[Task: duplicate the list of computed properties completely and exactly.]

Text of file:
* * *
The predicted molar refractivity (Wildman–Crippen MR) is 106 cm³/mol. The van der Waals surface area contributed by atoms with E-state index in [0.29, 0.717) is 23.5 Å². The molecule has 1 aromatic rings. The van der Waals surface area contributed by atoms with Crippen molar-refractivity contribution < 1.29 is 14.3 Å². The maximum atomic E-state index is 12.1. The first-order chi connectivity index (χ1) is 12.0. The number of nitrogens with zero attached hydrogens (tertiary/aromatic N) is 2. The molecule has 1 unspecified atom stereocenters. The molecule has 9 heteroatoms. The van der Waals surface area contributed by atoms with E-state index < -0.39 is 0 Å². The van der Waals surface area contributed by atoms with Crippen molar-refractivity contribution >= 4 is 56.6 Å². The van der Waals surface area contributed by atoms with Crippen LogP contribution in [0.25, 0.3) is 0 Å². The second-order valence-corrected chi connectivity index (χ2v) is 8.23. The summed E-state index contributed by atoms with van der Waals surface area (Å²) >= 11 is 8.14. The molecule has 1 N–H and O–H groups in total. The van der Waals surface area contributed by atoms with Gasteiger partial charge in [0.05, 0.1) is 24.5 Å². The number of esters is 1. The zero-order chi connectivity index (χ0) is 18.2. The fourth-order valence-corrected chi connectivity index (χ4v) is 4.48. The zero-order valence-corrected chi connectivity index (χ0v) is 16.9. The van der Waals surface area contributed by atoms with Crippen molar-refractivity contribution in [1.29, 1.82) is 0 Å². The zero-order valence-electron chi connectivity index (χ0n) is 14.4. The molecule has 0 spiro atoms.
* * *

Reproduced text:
The predicted molar refractivity (Wildman–Crippen MR) is 106 cm³/mol. The van der Waals surface area contributed by atoms with E-state index in [0.29, 0.717) is 23.5 Å². The molecule has 1 aromatic rings. The van der Waals surface area contributed by atoms with Crippen molar-refractivity contribution < 1.29 is 14.3 Å². The maximum atomic E-state index is 12.1. The first-order chi connectivity index (χ1) is 12.0. The number of nitrogens with zero attached hydrogens (tertiary/aromatic N) is 2. The molecule has 1 unspecified atom stereocenters. The molecule has 9 heteroatoms. The van der Waals surface area contributed by atoms with E-state index < -0.39 is 0 Å². The van der Waals surface area contributed by atoms with Crippen molar-refractivity contribution >= 4 is 56.6 Å². The van der Waals surface area contributed by atoms with Crippen LogP contribution in [0.25, 0.3) is 0 Å². The second-order valence-corrected chi connectivity index (χ2v) is 8.23. The summed E-state index contributed by atoms with van der Waals surface area (Å²) >= 11 is 8.14. The molecule has 1 N–H and O–H groups in total. The van der Waals surface area contributed by atoms with Gasteiger partial charge in [0.05, 0.1) is 24.5 Å². The number of esters is 1. The zero-order chi connectivity index (χ0) is 18.2. The fourth-order valence-corrected chi connectivity index (χ4v) is 4.48. The zero-order valence-corrected chi connectivity index (χ0v) is 16.9. The van der Waals surface area contributed by atoms with Crippen molar-refractivity contribution in [1.29, 1.82) is 0 Å². The zero-order valence-electron chi connectivity index (χ0n) is 14.4. The molecule has 0 spiro atoms.